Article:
Renewable sources of energy are now a global necessity as fossil fuels dwindle, and biodiesel produced from fish waste is a promising source of alternative fuel. The ENERFISH project, which runs from 2008 to 2011 and is coordinated by the VTT Technical Research Centre of Finland, is working with a Vietnamese catfish processing plant to determine the best way to produce biodiesel from the plant’s fish wastes. A biodiesel production plant will be built next door to the fish processing factory, enabling the technology to be commercialised quickly.
With EU funding of more than EUR 2.5 million, the three-year ENERFISH project aims to boost the production of green and renewable energy sources and increase business in developing countries at the same time.
The consortium plans to build a carbon-dioxide-based cooling system and a specialised freezing system that will convert the fish waste into biodiesel. Small- and medium-sized enterprises from Finland, France, Germany, the UK and Vietnam will be involved.
“Using waste from the fish-processing industry as a renewable energy source can be turned into a highly profitable business operation,” says Aulis Ranne, senior research scientist at VTT.
“The project partners of ENERFISH aim to generate significant business during the project’s lifetime, and project execution is based on technology tested in a basic research process.”
South-east Asia and China are the biggest producers of farmed fish in the world, but both areas could benefit from more advanced technology, including state-of-the-art cooling techniques. The proposed cooling and freezing systems will be built at the Hiep Thanh Seafood JSC fish processing plant in southern Vietnam. The consortium believes that energy savings of 20% could be achieved by the plant when it begins using this new equipment.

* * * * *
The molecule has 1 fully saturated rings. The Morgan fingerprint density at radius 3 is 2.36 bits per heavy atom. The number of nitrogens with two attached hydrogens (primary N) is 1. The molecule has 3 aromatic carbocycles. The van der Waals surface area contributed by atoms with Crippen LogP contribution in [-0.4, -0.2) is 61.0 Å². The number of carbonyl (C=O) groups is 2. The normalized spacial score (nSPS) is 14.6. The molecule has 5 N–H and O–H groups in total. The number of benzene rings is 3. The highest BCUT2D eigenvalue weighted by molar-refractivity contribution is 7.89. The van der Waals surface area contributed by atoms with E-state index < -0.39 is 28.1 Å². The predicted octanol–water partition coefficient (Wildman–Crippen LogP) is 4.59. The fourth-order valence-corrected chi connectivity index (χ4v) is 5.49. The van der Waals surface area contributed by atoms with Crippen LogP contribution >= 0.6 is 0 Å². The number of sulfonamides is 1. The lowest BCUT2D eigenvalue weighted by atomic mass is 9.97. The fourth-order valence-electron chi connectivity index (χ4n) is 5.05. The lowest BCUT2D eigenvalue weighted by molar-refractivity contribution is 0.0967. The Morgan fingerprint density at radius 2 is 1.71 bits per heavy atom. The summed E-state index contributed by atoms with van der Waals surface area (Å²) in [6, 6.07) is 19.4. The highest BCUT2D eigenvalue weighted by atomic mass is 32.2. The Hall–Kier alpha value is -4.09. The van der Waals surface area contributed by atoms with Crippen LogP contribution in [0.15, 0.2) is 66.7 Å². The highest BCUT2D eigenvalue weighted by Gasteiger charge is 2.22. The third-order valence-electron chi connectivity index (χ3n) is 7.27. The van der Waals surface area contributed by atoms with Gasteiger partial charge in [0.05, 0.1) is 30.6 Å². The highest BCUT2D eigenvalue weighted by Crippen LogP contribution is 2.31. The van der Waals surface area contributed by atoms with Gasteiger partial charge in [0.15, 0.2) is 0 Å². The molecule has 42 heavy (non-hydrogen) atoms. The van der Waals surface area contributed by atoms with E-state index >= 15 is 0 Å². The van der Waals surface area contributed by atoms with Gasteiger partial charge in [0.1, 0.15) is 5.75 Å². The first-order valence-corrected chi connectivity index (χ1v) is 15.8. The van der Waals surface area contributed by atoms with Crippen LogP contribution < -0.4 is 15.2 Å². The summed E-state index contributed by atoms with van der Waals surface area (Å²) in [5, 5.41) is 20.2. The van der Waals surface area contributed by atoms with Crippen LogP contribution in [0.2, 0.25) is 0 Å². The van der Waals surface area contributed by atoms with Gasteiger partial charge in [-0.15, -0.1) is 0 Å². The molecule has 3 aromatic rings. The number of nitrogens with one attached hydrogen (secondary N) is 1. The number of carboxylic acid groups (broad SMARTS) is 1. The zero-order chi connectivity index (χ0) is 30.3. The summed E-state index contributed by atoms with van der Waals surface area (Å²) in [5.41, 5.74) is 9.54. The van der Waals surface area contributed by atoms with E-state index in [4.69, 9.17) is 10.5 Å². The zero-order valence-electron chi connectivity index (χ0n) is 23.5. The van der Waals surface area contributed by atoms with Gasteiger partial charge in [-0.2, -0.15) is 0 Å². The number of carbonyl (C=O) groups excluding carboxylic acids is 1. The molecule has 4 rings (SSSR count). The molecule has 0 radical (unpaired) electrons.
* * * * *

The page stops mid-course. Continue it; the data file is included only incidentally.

The first step in the project will be building demonstration equipment to prove its safety and functionality; funding for this will come from the Finnish Ministry of Foreign Affairs.
The Hiep Thanh Seafood JSC plant currently produces 120 000 kg of fish waste every day, which is sold to the feed industry. Several other Vietnamese fish producers are already making biodiesel from catfish waste; however it is often too expensive to make because other companies buying up fish waste and exporting it for feed have driven prices up.
“We became interested in the project because it was an opportunity for us to take into use the latest technology and to reduce environment hazards caused by the production,” says Mr Nguyen Van Phan, president and general manager of Hiep Thanh Seafood JSG.
ENERFISH is supported by the EU mainly because it satisfies the EU’s policy of promoting the sharing of new technologies with developing countries and employing local production resources.